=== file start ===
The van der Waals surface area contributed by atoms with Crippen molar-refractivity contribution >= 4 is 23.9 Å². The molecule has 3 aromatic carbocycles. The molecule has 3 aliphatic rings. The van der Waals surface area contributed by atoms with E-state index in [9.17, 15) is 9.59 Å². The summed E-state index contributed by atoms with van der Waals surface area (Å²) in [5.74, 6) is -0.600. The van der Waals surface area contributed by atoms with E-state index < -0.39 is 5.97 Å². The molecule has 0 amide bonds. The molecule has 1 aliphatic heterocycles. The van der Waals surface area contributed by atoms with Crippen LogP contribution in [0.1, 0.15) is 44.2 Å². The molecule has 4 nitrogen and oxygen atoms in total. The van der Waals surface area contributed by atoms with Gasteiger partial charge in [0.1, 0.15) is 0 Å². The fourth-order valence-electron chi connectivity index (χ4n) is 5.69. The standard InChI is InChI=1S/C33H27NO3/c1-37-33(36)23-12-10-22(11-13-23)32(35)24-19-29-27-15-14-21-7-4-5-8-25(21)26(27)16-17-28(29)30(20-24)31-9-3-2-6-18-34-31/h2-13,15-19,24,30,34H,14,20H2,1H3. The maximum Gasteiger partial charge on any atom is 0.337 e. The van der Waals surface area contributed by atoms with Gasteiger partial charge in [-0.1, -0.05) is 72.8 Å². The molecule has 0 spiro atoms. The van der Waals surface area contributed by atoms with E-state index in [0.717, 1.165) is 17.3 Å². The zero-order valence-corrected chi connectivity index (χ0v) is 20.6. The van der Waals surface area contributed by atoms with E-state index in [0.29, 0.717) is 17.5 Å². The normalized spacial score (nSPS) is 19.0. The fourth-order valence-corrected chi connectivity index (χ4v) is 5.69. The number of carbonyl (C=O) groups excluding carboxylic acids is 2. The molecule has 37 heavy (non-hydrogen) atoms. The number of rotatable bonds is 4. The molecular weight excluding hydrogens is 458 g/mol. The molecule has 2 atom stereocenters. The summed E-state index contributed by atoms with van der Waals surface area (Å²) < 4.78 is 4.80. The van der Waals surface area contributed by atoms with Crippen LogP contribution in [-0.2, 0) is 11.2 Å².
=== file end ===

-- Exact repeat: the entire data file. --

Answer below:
The van der Waals surface area contributed by atoms with Crippen molar-refractivity contribution >= 4 is 23.9 Å². The molecule has 3 aromatic carbocycles. The molecule has 3 aliphatic rings. The van der Waals surface area contributed by atoms with E-state index in [9.17, 15) is 9.59 Å². The summed E-state index contributed by atoms with van der Waals surface area (Å²) in [5.74, 6) is -0.600. The van der Waals surface area contributed by atoms with E-state index < -0.39 is 5.97 Å². The molecule has 0 amide bonds. The molecule has 1 aliphatic heterocycles. The van der Waals surface area contributed by atoms with Crippen LogP contribution in [0.1, 0.15) is 44.2 Å². The molecule has 4 nitrogen and oxygen atoms in total. The van der Waals surface area contributed by atoms with Gasteiger partial charge in [0.1, 0.15) is 0 Å². The fourth-order valence-electron chi connectivity index (χ4n) is 5.69. The standard InChI is InChI=1S/C33H27NO3/c1-37-33(36)23-12-10-22(11-13-23)32(35)24-19-29-27-15-14-21-7-4-5-8-25(21)26(27)16-17-28(29)30(20-24)31-9-3-2-6-18-34-31/h2-13,15-19,24,30,34H,14,20H2,1H3. The maximum Gasteiger partial charge on any atom is 0.337 e. The van der Waals surface area contributed by atoms with Gasteiger partial charge in [-0.1, -0.05) is 72.8 Å². The molecule has 0 spiro atoms. The van der Waals surface area contributed by atoms with E-state index in [0.717, 1.165) is 17.3 Å². The zero-order valence-corrected chi connectivity index (χ0v) is 20.6. The van der Waals surface area contributed by atoms with E-state index in [0.29, 0.717) is 17.5 Å². The normalized spacial score (nSPS) is 19.0. The fourth-order valence-corrected chi connectivity index (χ4v) is 5.69. The number of carbonyl (C=O) groups excluding carboxylic acids is 2. The molecule has 37 heavy (non-hydrogen) atoms. The number of rotatable bonds is 4. The molecular weight excluding hydrogens is 458 g/mol. The molecule has 2 atom stereocenters. The summed E-state index contributed by atoms with van der Waals surface area (Å²) < 4.78 is 4.80. The van der Waals surface area contributed by atoms with Crippen LogP contribution in [-0.2, 0) is 11.2 Å².